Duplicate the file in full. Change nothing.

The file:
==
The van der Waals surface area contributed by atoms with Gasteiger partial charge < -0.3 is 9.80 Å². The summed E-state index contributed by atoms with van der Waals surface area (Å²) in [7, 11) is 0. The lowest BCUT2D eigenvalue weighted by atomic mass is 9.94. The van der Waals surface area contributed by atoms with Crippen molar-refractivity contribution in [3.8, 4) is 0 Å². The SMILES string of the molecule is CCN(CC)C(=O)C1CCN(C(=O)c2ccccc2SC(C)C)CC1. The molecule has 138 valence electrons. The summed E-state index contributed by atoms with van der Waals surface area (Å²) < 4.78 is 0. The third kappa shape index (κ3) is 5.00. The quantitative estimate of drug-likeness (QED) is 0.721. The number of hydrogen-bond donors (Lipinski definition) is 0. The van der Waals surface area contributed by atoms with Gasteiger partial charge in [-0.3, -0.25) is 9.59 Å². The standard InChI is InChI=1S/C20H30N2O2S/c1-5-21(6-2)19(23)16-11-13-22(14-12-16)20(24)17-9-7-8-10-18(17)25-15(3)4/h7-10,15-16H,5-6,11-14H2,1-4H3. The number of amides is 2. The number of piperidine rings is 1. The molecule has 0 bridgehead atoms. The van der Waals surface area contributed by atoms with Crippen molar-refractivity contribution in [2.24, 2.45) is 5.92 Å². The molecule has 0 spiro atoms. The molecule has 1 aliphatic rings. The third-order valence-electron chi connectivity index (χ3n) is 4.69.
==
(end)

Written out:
The van der Waals surface area contributed by atoms with Gasteiger partial charge < -0.3 is 9.80 Å². The summed E-state index contributed by atoms with van der Waals surface area (Å²) in [7, 11) is 0. The lowest BCUT2D eigenvalue weighted by atomic mass is 9.94. The van der Waals surface area contributed by atoms with Crippen molar-refractivity contribution in [3.8, 4) is 0 Å². The SMILES string of the molecule is CCN(CC)C(=O)C1CCN(C(=O)c2ccccc2SC(C)C)CC1. The molecule has 138 valence electrons. The summed E-state index contributed by atoms with van der Waals surface area (Å²) < 4.78 is 0. The third kappa shape index (κ3) is 5.00. The quantitative estimate of drug-likeness (QED) is 0.721. The number of hydrogen-bond donors (Lipinski definition) is 0. The van der Waals surface area contributed by atoms with Gasteiger partial charge in [-0.3, -0.25) is 9.59 Å². The standard InChI is InChI=1S/C20H30N2O2S/c1-5-21(6-2)19(23)16-11-13-22(14-12-16)20(24)17-9-7-8-10-18(17)25-15(3)4/h7-10,15-16H,5-6,11-14H2,1-4H3. The number of amides is 2. The number of piperidine rings is 1. The molecule has 0 bridgehead atoms. The van der Waals surface area contributed by atoms with Crippen molar-refractivity contribution in [2.24, 2.45) is 5.92 Å². The molecule has 0 spiro atoms. The molecule has 1 aliphatic rings. The third-order valence-electron chi connectivity index (χ3n) is 4.69.